10 things not to say about getting your mortgage approved

Be careful what you say to a mortgage lender, as what you say can end up with your loan application being refused.

A mortgage application process involves a thorough review of your financial history. There will be a lot of questions and mountains of paperwork to fill out. At the end, you might have more questions than there were on the document. It’s important to be honest with your lender, but don’t say anything that might make the deal go wrong. Your goal is to get approval and get the best rate available.

Here is a list of 10 things you shouldn’t tell your lender

1) Anything Lie

Lying to a mortgage lender can ruin your chances of getting approved. On top of that, providing misleading information about a loan application is a crime. Welcome to mortgage fraud! You can try to hide some information, but lenders are required to perform checks on major financial documents. If you have any problems, let your lender know and they will help you overcome these obstacles.

2) What can I do the most to borrow?

“So how much can I borrow?” Please don’t ask this question. This shows most lenders that you haven’t done your homework and seem misinformed. The hope is that you are someone who understands the impact of this important loan, but with questions like these you might not.

3) I forgot to pay this bill again

Insert cringe here. Like most things in life, consistency is the key. If you mention that you miss a few bills here and there, it can cause some concern. Even if you don’t say anything, these bills will show up on your credit report. This is a quick way to get your loan denied.

4) Discover my New credit card!

We understand, you want to buy things for your new home. The bad part is you are adding extra debt to do it. Telling your lender that you’ve opened or applied for several new credit cards may not go so well. Wait until you finish buying the house to make those big purchases. You don’t want to appear reckless with your spending until you get approved.

5) which one credit the card is NOT maxed?

Your lender doesn’t want to see significant increases in the majority of your credit balances. Take your DTI (debt-to-income ratio) into account. Small fees are okay, but it’s not uncommon for a lender to complete a final credit report days or hours before closing. This second look can change the terms of your loan or deny your request.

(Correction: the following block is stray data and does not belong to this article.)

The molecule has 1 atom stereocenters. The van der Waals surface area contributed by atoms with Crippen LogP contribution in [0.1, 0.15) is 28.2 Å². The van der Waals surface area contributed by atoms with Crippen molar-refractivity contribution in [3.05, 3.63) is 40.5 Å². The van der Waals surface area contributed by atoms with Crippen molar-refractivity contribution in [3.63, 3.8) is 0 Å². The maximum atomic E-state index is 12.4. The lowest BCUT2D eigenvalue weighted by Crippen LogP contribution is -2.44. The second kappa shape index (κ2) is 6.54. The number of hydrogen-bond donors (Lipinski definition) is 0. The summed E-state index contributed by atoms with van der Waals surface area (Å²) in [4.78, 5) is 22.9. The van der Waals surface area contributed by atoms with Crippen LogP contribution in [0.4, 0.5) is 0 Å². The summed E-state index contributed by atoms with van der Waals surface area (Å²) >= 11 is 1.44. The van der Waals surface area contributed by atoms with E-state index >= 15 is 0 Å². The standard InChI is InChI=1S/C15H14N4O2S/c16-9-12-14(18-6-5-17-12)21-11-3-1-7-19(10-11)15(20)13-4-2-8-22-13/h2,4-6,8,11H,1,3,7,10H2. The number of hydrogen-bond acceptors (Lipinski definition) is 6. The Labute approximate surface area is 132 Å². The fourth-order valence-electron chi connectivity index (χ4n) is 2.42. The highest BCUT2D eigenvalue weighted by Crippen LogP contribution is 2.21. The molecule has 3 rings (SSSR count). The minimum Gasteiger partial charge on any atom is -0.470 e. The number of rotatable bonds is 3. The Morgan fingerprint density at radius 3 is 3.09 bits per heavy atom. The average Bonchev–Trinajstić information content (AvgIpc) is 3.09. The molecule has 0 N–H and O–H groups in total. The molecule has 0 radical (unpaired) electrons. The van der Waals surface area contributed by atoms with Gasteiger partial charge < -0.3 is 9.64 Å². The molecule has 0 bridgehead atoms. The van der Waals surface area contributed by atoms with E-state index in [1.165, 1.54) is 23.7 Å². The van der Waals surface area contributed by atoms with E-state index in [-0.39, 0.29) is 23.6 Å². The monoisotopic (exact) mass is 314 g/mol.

6) Change works every year is my specialty

You cannot control some of these aspects, but if you can, it is better to post a stable job. At least two years is a common requirement for mortgage loan approval. Lenders rely on you to set aside a portion of your income for loan repayments. Showing frequent job changes might not get your loan approved because your lender may have concerns about your ability to repay the loan.

7) This salary the job is not for me, I go to the commission

Congratulations on taking the bet on your own, but a lender may not. Current employment status is crucial for the loan approval process. It takes time, so your lender might not panic if you get promoted. If you tell them that you are considering quitting your paid job, the case could be called off.

8) I receive a cash gift from my parents for down payment

It’s awesome! Keep in mind that many lenders allow the use of cash grants for certain qualifying loan programs. Specific rules exist, so before mom and dad write you a check, talk to your lender. Your loan application may be rejected due to a simple rule that has been overlooked.

9) So foreclosure, how it works?

It is a major red flag. Asking your lender what is going on during the foreclosure process can be a clear indicator that he should think twice. While this may seem like a harmless curiosity, it can be a sign to the lender that you may be having trouble paying the monthly loan amount. At the start of the process, keep this question to yourself.

10) What is a credit Goal?

Add this to your financial routine: watch your credit score. If you don’t know what a credit score is, it is likely that you are not ready for a loan. It is important to know your score and how it came to be. This will help you make changes before you apply, increasing your chances of approval and a great rate.

The information on The Mortgage Reports website is provided for informational purposes only and does not constitute an advertisement for any products offered by Full Beaker. The views and opinions expressed herein are those of the author and do not reflect the policy or position of Full Beaker, its officers, its parent company or its affiliates.


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